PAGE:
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Urban Farming Could Be Humanity’s Best Hope To Solve Deforestation And World Hunger

Urban Farming.U.S. Department of Agriculture/Flickr

World hunger and global deforestation are two of the biggest problems assaulting humanity right now. Sure, there’s also climate change, but it can almost be considered an umbrella under which all of the global threats from nature is stemming from. There are already proposed steps to combat climate change, but in the case of deforestation and world hunger, Urban Farming could be humanity’s best hope.

According to a recent study published in the Scientific Reports, over half of Europe’s forests have been destroyed due to farming or urban development. Granted, this occurred over the last 6,000 years, but the result is still telling.

These findings mimic the widespread loss of forests, jungles, rain forests, and even coastal trees all over the globe. While there’s very little that the average person can do to address these bigger concerns, there is a solution that is within the reach of everyday people in the form of Urban Farming.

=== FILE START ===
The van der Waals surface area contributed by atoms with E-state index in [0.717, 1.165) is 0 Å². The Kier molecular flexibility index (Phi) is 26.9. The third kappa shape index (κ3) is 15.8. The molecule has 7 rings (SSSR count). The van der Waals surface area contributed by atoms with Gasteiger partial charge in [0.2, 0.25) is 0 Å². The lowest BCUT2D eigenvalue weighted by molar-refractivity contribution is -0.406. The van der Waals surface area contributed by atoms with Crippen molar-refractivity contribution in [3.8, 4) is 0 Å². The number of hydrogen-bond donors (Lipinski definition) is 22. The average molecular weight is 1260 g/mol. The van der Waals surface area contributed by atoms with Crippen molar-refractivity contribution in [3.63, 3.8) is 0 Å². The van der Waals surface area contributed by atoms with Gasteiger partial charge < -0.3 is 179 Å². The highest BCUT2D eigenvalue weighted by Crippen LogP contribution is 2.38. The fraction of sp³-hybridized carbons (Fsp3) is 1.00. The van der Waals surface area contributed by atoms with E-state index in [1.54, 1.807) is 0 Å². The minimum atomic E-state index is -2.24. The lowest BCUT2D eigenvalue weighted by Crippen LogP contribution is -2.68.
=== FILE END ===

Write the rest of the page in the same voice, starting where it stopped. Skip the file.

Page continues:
Urban Farming is basically where farmers would grow vegetables, crops, fruits, or berries within the city limits instead of through traditional farmlands. As Futurism notes, this practice essentially puts the food near the consumers who will be buying or eating them and also achieves production levels that are almost comparable to more conventional methods.

The trend of putting food production inside cities, suburbs, or even warehouse areas also addresses the escalating need for more agricultural land. This is due to the many forms that Urban Farming can take, from the simplest home gardens to the most complex three-dimensional industries that are finding their way into major U.S. metropolises.

Starting an Urban Farm is easy, as well, thanks to equipment and methods being within easy reach. As the president of the company Urban Organics, Dave Haider told the publication, there’s a huge potential in Urban Farming.

“You have to look at these facilities in cubic feet as opposed to square feet. We can really put out a lot of produce from a facility like this,” Haider said, referring to one of his vertical farms.

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